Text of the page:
Jennifer Carpenter’s Rebecca Harris is your bog-standard tough FBI agent with a tragic past that will be explored in some capacity as an ongoing arc. The scenes in which Carpenter and McDorman are alone and playing off each other, Agent Harris understandably wary of the super-intelligent suspect, are well-written and competently performed. One thing I did like was that Brian is shown as having a large family and his close to his parents, striving to help his terminally ill dad. It seems inevitable that his family will be put in some kind of jeopardy down the line but it serves as a solid, if predictable, emotional core for the character.
The pilot is entertaining, well-paced and provides enough background information such that one won’t be completely lost without having seen the film that the show is a continuation of. It remains to be seen how much of the show can be sustained by its association with Bradley Cooper, the visual flourishes and the gimmick of the superhuman intelligence. There is something of a “that’s the best they could come up with?” quotient to the idea of using the abilities granted by NZT to solve crimes, but it seems there’s room for that to work on a TV series. If you’re a fan of the movie, it’s worth sticking around to see where this goes. There’s also the added bonus of Jake McDorman not having to deliver any lines in embarrassingly garbled Mandarin!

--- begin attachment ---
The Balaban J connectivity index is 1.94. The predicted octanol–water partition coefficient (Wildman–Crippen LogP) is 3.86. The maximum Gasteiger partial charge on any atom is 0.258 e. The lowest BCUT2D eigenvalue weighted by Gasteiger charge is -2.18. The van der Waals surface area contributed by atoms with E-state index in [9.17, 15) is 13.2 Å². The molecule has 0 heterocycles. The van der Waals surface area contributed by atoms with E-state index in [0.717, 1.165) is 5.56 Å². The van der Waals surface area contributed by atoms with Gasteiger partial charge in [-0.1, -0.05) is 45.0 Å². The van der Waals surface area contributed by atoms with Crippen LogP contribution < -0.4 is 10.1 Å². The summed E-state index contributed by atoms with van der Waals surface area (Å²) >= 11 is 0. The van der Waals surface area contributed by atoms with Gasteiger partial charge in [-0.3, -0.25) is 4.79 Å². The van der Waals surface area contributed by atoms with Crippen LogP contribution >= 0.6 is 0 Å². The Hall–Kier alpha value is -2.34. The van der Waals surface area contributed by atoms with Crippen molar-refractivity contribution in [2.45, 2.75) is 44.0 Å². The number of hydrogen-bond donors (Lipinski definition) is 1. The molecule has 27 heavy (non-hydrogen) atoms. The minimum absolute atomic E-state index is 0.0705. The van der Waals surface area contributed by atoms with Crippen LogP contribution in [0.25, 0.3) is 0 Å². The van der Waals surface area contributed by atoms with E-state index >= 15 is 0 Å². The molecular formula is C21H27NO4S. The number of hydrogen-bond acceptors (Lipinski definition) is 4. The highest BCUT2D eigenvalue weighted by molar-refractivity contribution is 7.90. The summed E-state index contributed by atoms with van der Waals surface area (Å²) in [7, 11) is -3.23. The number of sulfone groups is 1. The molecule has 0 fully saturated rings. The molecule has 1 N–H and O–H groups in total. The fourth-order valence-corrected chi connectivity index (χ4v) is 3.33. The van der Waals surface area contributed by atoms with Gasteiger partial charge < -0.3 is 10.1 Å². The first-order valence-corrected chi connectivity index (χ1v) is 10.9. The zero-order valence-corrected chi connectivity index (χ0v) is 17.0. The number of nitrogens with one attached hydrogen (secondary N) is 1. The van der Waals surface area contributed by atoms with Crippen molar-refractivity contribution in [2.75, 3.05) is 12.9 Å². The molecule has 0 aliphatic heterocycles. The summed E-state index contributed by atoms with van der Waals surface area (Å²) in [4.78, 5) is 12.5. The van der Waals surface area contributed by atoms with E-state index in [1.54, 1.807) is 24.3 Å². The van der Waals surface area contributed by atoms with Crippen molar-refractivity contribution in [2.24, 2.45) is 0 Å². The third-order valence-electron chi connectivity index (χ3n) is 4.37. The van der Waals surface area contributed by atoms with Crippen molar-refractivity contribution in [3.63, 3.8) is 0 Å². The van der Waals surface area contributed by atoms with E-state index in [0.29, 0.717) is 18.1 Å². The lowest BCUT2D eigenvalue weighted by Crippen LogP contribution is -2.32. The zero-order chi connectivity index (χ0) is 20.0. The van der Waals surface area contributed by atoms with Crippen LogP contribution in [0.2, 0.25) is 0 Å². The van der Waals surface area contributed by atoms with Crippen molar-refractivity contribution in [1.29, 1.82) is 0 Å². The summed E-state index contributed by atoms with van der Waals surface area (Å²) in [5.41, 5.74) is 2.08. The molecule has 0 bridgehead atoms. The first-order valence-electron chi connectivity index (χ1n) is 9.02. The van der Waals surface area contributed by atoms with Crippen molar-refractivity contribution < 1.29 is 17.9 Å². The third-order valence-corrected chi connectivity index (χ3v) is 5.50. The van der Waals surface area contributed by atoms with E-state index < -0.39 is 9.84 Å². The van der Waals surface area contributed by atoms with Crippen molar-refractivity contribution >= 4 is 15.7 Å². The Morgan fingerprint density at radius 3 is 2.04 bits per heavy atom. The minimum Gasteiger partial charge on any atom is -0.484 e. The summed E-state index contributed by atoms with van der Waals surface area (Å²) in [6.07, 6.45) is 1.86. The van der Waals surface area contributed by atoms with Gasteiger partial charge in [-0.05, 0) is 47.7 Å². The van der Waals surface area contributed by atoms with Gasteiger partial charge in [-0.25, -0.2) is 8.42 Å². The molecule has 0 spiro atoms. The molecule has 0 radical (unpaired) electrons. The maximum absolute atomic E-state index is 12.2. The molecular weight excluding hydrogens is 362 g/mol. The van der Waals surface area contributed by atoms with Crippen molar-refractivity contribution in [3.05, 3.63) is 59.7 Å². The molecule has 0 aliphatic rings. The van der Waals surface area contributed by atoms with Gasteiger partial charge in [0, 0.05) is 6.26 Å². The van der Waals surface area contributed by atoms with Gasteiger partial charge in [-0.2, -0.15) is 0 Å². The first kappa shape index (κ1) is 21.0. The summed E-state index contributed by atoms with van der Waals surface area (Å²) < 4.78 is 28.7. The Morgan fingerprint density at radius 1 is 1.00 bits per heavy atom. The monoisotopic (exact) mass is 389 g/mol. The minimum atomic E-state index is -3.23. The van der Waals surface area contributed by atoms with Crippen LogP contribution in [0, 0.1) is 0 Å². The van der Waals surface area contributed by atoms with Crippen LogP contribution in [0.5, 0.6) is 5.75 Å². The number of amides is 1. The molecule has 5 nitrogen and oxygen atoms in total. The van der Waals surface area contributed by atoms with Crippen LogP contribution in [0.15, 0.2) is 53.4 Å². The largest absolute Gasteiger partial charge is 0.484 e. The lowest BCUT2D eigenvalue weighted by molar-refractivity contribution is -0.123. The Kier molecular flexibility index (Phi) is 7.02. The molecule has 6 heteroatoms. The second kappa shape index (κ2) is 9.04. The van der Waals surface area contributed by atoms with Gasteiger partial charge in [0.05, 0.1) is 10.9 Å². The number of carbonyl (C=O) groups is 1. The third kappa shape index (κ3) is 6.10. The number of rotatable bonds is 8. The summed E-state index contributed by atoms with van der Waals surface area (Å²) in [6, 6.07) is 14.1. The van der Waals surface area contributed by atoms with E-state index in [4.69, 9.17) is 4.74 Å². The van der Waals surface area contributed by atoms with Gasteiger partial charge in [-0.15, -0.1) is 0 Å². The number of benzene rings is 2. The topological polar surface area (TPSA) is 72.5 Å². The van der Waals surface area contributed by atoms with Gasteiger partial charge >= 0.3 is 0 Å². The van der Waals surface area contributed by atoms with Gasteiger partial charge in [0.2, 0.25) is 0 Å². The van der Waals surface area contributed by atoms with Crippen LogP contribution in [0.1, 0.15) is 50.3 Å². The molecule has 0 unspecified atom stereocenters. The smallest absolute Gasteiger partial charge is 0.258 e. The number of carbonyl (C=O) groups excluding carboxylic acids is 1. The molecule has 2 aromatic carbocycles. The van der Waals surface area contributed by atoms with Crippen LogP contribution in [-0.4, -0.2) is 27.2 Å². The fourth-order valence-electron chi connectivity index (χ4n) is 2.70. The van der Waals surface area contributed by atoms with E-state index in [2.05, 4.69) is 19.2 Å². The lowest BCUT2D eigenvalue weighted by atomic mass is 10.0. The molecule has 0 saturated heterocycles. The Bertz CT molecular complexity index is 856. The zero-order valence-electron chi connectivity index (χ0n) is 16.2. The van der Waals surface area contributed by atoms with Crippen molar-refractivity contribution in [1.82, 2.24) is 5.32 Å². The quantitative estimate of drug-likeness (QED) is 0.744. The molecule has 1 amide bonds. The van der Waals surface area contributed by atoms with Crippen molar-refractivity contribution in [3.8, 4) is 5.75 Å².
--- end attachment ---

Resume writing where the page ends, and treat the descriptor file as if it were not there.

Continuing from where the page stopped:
Limitless premieres Sept 23rd on RTL/CBS Asia, direct from the U.S, airing Wednesdays at 9 pm (8 pm Jakarta/Bangkok)